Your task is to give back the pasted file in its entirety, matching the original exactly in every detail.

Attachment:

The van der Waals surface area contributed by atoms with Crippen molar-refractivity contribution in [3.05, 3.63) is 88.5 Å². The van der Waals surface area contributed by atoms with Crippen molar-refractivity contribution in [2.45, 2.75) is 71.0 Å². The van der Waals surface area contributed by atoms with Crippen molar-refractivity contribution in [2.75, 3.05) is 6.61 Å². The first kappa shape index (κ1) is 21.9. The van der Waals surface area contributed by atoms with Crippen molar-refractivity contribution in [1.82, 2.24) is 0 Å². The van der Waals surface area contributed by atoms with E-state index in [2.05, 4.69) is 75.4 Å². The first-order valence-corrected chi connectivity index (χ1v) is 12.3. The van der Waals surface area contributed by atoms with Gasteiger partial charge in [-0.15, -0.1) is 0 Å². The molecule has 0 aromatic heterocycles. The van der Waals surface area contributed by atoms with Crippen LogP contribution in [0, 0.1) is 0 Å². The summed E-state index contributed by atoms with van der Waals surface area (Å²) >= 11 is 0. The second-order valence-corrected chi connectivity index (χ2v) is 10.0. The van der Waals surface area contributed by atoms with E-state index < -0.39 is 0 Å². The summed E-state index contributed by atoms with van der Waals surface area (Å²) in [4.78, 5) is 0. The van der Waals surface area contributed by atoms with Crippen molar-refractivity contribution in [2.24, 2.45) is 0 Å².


The van der Waals surface area contributed by atoms with Crippen molar-refractivity contribution in [3.05, 3.63) is 88.5 Å². The van der Waals surface area contributed by atoms with Crippen molar-refractivity contribution in [2.45, 2.75) is 71.0 Å². The van der Waals surface area contributed by atoms with Crippen molar-refractivity contribution in [2.75, 3.05) is 6.61 Å². The first kappa shape index (κ1) is 21.9. The van der Waals surface area contributed by atoms with Crippen molar-refractivity contribution in [1.82, 2.24) is 0 Å². The van der Waals surface area contributed by atoms with E-state index in [2.05, 4.69) is 75.4 Å². The first-order valence-corrected chi connectivity index (χ1v) is 12.3. The van der Waals surface area contributed by atoms with Gasteiger partial charge in [-0.15, -0.1) is 0 Å². The molecule has 0 aromatic heterocycles. The van der Waals surface area contributed by atoms with Crippen LogP contribution in [0, 0.1) is 0 Å². The summed E-state index contributed by atoms with van der Waals surface area (Å²) >= 11 is 0. The second-order valence-corrected chi connectivity index (χ2v) is 10.0. The van der Waals surface area contributed by atoms with E-state index < -0.39 is 0 Å². The summed E-state index contributed by atoms with van der Waals surface area (Å²) in [4.78, 5) is 0. The van der Waals surface area contributed by atoms with Crippen molar-refractivity contribution in [2.24, 2.45) is 0 Å².